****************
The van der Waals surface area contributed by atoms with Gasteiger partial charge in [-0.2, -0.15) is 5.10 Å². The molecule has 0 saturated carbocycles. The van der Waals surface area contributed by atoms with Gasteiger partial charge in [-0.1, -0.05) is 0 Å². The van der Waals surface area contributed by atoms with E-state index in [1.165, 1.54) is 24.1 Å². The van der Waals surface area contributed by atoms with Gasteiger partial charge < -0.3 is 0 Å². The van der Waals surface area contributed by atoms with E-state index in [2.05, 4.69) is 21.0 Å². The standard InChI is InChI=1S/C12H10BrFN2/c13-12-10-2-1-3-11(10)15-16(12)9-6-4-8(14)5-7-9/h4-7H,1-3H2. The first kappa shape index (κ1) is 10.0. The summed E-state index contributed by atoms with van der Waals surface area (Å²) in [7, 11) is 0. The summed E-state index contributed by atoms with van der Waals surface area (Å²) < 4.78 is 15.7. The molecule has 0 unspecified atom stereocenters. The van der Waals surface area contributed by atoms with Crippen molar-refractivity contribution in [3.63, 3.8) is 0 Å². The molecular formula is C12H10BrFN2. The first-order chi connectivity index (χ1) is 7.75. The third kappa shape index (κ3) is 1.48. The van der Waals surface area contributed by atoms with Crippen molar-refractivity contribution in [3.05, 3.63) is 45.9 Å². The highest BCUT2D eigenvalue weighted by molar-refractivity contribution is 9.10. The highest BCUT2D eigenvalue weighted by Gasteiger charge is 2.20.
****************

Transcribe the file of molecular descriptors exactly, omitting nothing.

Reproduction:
The van der Waals surface area contributed by atoms with Gasteiger partial charge in [-0.2, -0.15) is 5.10 Å². The molecule has 0 saturated carbocycles. The van der Waals surface area contributed by atoms with Gasteiger partial charge in [-0.1, -0.05) is 0 Å². The van der Waals surface area contributed by atoms with E-state index in [1.165, 1.54) is 24.1 Å². The van der Waals surface area contributed by atoms with Gasteiger partial charge < -0.3 is 0 Å². The van der Waals surface area contributed by atoms with E-state index in [2.05, 4.69) is 21.0 Å². The standard InChI is InChI=1S/C12H10BrFN2/c13-12-10-2-1-3-11(10)15-16(12)9-6-4-8(14)5-7-9/h4-7H,1-3H2. The first kappa shape index (κ1) is 10.0. The summed E-state index contributed by atoms with van der Waals surface area (Å²) in [7, 11) is 0. The summed E-state index contributed by atoms with van der Waals surface area (Å²) < 4.78 is 15.7. The molecule has 0 unspecified atom stereocenters. The van der Waals surface area contributed by atoms with Crippen molar-refractivity contribution in [3.63, 3.8) is 0 Å². The molecular formula is C12H10BrFN2. The first-order chi connectivity index (χ1) is 7.75. The third kappa shape index (κ3) is 1.48. The van der Waals surface area contributed by atoms with Crippen molar-refractivity contribution in [3.05, 3.63) is 45.9 Å². The highest BCUT2D eigenvalue weighted by molar-refractivity contribution is 9.10. The highest BCUT2D eigenvalue weighted by Gasteiger charge is 2.20.